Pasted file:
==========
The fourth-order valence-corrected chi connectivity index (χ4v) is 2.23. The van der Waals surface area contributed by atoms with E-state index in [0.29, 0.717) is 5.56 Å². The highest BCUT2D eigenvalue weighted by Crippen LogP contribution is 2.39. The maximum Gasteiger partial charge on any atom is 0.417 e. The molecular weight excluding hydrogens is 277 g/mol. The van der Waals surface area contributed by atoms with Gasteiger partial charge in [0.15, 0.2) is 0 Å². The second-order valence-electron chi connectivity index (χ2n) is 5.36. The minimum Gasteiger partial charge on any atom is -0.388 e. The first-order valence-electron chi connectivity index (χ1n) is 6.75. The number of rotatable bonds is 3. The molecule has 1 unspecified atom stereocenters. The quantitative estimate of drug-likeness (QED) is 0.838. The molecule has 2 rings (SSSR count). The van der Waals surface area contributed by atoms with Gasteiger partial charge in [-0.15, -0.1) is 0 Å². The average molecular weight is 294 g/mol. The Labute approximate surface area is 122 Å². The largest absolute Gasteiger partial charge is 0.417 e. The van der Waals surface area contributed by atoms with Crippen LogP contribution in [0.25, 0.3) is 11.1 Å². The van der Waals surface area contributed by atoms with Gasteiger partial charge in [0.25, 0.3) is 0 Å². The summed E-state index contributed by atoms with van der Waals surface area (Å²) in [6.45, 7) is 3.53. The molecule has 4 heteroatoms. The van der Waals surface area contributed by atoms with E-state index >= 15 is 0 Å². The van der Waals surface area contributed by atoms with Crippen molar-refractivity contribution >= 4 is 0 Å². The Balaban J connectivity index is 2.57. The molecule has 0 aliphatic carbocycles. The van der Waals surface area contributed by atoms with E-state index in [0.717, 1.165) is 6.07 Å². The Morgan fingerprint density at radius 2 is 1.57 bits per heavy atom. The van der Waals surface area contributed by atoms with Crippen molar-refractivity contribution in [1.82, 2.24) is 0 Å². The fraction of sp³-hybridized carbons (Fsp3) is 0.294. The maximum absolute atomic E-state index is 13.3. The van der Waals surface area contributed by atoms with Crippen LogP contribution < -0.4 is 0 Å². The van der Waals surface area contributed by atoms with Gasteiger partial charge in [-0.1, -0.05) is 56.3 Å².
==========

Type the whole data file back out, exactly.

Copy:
The fourth-order valence-corrected chi connectivity index (χ4v) is 2.23. The van der Waals surface area contributed by atoms with E-state index in [0.29, 0.717) is 5.56 Å². The highest BCUT2D eigenvalue weighted by Crippen LogP contribution is 2.39. The maximum Gasteiger partial charge on any atom is 0.417 e. The molecular weight excluding hydrogens is 277 g/mol. The van der Waals surface area contributed by atoms with Gasteiger partial charge in [0.15, 0.2) is 0 Å². The second-order valence-electron chi connectivity index (χ2n) is 5.36. The minimum Gasteiger partial charge on any atom is -0.388 e. The first-order valence-electron chi connectivity index (χ1n) is 6.75. The number of rotatable bonds is 3. The molecule has 1 unspecified atom stereocenters. The quantitative estimate of drug-likeness (QED) is 0.838. The molecule has 2 rings (SSSR count). The van der Waals surface area contributed by atoms with Gasteiger partial charge in [-0.15, -0.1) is 0 Å². The average molecular weight is 294 g/mol. The Labute approximate surface area is 122 Å². The largest absolute Gasteiger partial charge is 0.417 e. The van der Waals surface area contributed by atoms with Crippen LogP contribution in [0.25, 0.3) is 11.1 Å². The van der Waals surface area contributed by atoms with Gasteiger partial charge in [0.25, 0.3) is 0 Å². The summed E-state index contributed by atoms with van der Waals surface area (Å²) in [6.45, 7) is 3.53. The molecule has 4 heteroatoms. The van der Waals surface area contributed by atoms with E-state index >= 15 is 0 Å². The van der Waals surface area contributed by atoms with Crippen molar-refractivity contribution >= 4 is 0 Å². The Balaban J connectivity index is 2.57. The molecule has 0 aliphatic carbocycles. The van der Waals surface area contributed by atoms with E-state index in [0.717, 1.165) is 6.07 Å². The Morgan fingerprint density at radius 2 is 1.57 bits per heavy atom. The van der Waals surface area contributed by atoms with Crippen molar-refractivity contribution in [1.82, 2.24) is 0 Å². The fraction of sp³-hybridized carbons (Fsp3) is 0.294. The maximum absolute atomic E-state index is 13.3. The van der Waals surface area contributed by atoms with Crippen LogP contribution < -0.4 is 0 Å². The van der Waals surface area contributed by atoms with Gasteiger partial charge in [-0.1, -0.05) is 56.3 Å².